Traditionally, these vertical power relationships were politically constrained by the structure of the federal government itself and the politics of its operation. The heart of that structural political constraint was meant to be built into the organization of the Senate, which was to represent the political interests of the states in the federal government. Effectively, in theory at least, before the beginning of the 20th century federal legislative action could not be undertaken without the consent of a majority of states represented in the Senate (Article I, § 3, Clauses 1 and 2). Senators then were selected by their respective states, and ostensibly beholden to the state leaders who help select the Senator. That structural constraint depended on the ability of states to control their Senators. Our early history suggested that many states over many years might not have taken advantage of the structural protections afforded under the constitution. “Reform” was both inevitable and of a legal character.

That relationship has been altered with the adoption of the 17th Amendment, which provided for the direct election of senators. The constitutional change that brought the direct election of Senators appeared to increase the necessity for a greater legalization of the relationship between the federal government and the states as well. Yet, at the same time, the belief in the power of political structures to serve as a sufficient restraint continued to have substantial influence in law and policy. It is to that legalization that this chapter turns. For that purpose, we consider the legal position of the subsidiary units of government in the United States and their relationship to federal power. This relationship is drawn through a legalization of the principles of “federalism.” Those principles, themselves, suggest the elasticity of American law. In the course of the reform of federalism from the end of the 19th century, the power of the 9th and 10th Amendments to serve as independent sources of popular power has withered. Today both are understood as no more than truisms, whose effects are felt in the form of judicial principle in interpreting the limits of the exercise of federal governmental authority on a case by case basis. 

With this chapter we end our short review of the architecture of the American law-state. We have come to understand that law occupies a space both within and outside the government (and to some extent outside the state as well). We have seen how American “higher law” has been used to structure the government, constrain the scope of its substantive powers and manage the application of politics to the operation of the state apparatus through law. We have seen how the power of government has been fractured horizontally in three functionally distinct categories, and vertically between a general government of specified powers and a residual power of government exercised by states whose own residual power is made subordinate to and exercised under the leadership of the general government. We have examined the application of notions of rule of law not just to understand the limits of government’s power (under law) to deprive individuals of their life, liberty, or property interests, but also how law has been used as structural constraints on politics. That “higher law” of the constitution is grounded in fundamental principles—separation of powers, checks and balances, and federalism—that are in turn principled manifestation of fundamental political premises of the American union, a premise that government must be efficient, but also that governmental power must not be aggregated sufficiently to make tyranny (arbitrary government not grounded on law) possible. To that end we have begun to understand the political use of law by courts to ensure fidelity to the legal basis of government. And we have been introduced to two important interpretive approaches used by courts—formalism and functionalism. These we have explored in the application of law to resolve disputes about the boundaries of legislative and presidential power, of the place of administrative agencies within the divided power system of the federal government, and the tension between the extent of the power of direct or popular democracy and federal constraints on law making (even when a majority of people desire it).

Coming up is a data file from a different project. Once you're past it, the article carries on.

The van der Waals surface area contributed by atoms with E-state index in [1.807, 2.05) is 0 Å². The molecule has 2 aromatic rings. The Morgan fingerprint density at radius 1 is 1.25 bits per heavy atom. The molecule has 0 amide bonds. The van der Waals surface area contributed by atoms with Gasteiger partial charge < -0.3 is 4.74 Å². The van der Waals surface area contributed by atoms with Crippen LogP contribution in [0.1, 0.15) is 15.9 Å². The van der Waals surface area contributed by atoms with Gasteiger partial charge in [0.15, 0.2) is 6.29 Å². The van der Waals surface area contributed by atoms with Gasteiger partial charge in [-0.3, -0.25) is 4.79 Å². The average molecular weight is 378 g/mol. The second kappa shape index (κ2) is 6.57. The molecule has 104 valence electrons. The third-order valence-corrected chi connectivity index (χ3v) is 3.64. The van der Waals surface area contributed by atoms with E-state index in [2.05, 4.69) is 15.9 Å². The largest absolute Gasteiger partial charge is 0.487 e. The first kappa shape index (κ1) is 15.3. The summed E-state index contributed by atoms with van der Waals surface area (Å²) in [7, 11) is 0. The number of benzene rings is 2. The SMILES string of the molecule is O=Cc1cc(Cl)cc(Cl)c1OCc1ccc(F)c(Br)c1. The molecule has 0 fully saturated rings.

Learning Objectives.
(1) The student should be familiar with the 9th and 10th Amendments of the Constitution.

(2) The student should be able to consider whether federalism in the United States should be a dynamic or a static concept by working through a problem.

(3) The student will examine the elasticity of the concept of federalism and the residual nature of structural federalism protection through a consideration of the Commerce Clause and its use and interpretation by Congress and the courts.

(4) The student should be aware of the constraints and limitations of federalism and its effects on State and federal power through a reading of Morrison v. United States and Gonzalez v. Raich.